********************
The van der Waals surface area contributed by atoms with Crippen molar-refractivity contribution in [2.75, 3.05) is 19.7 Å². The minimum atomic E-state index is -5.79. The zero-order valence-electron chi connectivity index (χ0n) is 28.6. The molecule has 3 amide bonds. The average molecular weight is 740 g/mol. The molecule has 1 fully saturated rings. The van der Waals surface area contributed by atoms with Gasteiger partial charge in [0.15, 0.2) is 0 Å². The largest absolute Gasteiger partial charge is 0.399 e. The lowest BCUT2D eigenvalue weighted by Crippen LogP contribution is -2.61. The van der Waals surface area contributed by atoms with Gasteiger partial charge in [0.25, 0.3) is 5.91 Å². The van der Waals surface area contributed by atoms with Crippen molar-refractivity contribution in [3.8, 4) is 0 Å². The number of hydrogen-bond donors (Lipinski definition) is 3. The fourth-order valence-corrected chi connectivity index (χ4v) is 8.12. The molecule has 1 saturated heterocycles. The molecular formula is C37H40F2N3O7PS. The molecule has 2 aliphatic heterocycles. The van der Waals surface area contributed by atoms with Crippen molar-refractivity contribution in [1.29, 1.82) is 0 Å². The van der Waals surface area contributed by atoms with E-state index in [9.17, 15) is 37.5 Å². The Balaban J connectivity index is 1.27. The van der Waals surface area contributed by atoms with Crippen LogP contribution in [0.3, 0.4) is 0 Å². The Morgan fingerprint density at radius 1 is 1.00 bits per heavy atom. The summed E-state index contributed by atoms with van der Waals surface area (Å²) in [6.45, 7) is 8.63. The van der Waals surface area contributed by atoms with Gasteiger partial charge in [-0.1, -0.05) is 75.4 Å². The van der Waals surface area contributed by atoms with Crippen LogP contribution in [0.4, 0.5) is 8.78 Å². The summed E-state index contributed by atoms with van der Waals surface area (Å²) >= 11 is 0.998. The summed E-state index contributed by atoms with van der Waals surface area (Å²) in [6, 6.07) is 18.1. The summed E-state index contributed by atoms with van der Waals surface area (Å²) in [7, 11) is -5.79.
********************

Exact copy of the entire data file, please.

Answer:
The van der Waals surface area contributed by atoms with Crippen molar-refractivity contribution in [2.75, 3.05) is 19.7 Å². The minimum atomic E-state index is -5.79. The zero-order valence-electron chi connectivity index (χ0n) is 28.6. The molecule has 3 amide bonds. The average molecular weight is 740 g/mol. The molecule has 1 fully saturated rings. The van der Waals surface area contributed by atoms with Gasteiger partial charge in [0.15, 0.2) is 0 Å². The largest absolute Gasteiger partial charge is 0.399 e. The lowest BCUT2D eigenvalue weighted by Crippen LogP contribution is -2.61. The van der Waals surface area contributed by atoms with Gasteiger partial charge in [0.25, 0.3) is 5.91 Å². The van der Waals surface area contributed by atoms with Crippen molar-refractivity contribution in [3.8, 4) is 0 Å². The number of hydrogen-bond donors (Lipinski definition) is 3. The fourth-order valence-corrected chi connectivity index (χ4v) is 8.12. The molecule has 1 saturated heterocycles. The molecular formula is C37H40F2N3O7PS. The molecule has 2 aliphatic heterocycles. The van der Waals surface area contributed by atoms with Crippen molar-refractivity contribution in [1.29, 1.82) is 0 Å². The van der Waals surface area contributed by atoms with E-state index in [9.17, 15) is 37.5 Å². The Balaban J connectivity index is 1.27. The van der Waals surface area contributed by atoms with Crippen LogP contribution in [0.3, 0.4) is 0 Å². The Morgan fingerprint density at radius 1 is 1.00 bits per heavy atom. The summed E-state index contributed by atoms with van der Waals surface area (Å²) in [6.45, 7) is 8.63. The van der Waals surface area contributed by atoms with Gasteiger partial charge in [-0.1, -0.05) is 75.4 Å². The van der Waals surface area contributed by atoms with Crippen LogP contribution in [0.4, 0.5) is 8.78 Å². The summed E-state index contributed by atoms with van der Waals surface area (Å²) >= 11 is 0.998. The summed E-state index contributed by atoms with van der Waals surface area (Å²) in [6, 6.07) is 18.1. The summed E-state index contributed by atoms with van der Waals surface area (Å²) in [7, 11) is -5.79.